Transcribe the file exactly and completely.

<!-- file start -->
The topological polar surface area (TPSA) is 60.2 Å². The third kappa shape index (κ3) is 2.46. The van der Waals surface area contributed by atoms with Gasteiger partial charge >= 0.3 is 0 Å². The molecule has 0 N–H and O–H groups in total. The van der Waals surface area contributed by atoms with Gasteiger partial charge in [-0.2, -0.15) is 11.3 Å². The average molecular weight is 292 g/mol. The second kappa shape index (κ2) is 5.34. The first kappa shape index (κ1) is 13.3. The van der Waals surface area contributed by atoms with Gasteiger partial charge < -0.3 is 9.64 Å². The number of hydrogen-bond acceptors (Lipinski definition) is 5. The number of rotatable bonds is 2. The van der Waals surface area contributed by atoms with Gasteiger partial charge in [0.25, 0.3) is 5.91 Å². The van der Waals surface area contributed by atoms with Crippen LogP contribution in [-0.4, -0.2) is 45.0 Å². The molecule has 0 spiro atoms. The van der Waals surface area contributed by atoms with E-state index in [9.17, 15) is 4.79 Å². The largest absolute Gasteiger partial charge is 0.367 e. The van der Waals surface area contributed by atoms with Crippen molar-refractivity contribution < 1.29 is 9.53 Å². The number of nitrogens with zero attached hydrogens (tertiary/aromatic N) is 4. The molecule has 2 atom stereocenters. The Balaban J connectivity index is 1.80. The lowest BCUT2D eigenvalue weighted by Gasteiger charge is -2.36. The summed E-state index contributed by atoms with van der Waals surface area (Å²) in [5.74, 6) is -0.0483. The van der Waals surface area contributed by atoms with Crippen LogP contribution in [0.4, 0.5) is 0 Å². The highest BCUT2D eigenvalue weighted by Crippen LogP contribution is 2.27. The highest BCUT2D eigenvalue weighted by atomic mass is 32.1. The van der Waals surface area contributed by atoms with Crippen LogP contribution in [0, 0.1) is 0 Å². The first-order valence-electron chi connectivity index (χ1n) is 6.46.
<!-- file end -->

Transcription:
The topological polar surface area (TPSA) is 60.2 Å². The third kappa shape index (κ3) is 2.46. The van der Waals surface area contributed by atoms with Gasteiger partial charge >= 0.3 is 0 Å². The molecule has 0 N–H and O–H groups in total. The van der Waals surface area contributed by atoms with Gasteiger partial charge in [-0.2, -0.15) is 11.3 Å². The average molecular weight is 292 g/mol. The second kappa shape index (κ2) is 5.34. The first kappa shape index (κ1) is 13.3. The van der Waals surface area contributed by atoms with Gasteiger partial charge < -0.3 is 9.64 Å². The number of hydrogen-bond acceptors (Lipinski definition) is 5. The number of rotatable bonds is 2. The van der Waals surface area contributed by atoms with Gasteiger partial charge in [0.25, 0.3) is 5.91 Å². The van der Waals surface area contributed by atoms with Crippen LogP contribution in [-0.4, -0.2) is 45.0 Å². The molecule has 0 spiro atoms. The van der Waals surface area contributed by atoms with E-state index in [9.17, 15) is 4.79 Å². The largest absolute Gasteiger partial charge is 0.367 e. The van der Waals surface area contributed by atoms with Crippen molar-refractivity contribution < 1.29 is 9.53 Å². The number of nitrogens with zero attached hydrogens (tertiary/aromatic N) is 4. The molecule has 2 atom stereocenters. The Balaban J connectivity index is 1.80. The lowest BCUT2D eigenvalue weighted by Gasteiger charge is -2.36. The summed E-state index contributed by atoms with van der Waals surface area (Å²) in [5.74, 6) is -0.0483. The van der Waals surface area contributed by atoms with Crippen LogP contribution in [0.4, 0.5) is 0 Å². The highest BCUT2D eigenvalue weighted by Crippen LogP contribution is 2.27. The highest BCUT2D eigenvalue weighted by atomic mass is 32.1. The van der Waals surface area contributed by atoms with Crippen LogP contribution in [0, 0.1) is 0 Å². The first-order valence-electron chi connectivity index (χ1n) is 6.46.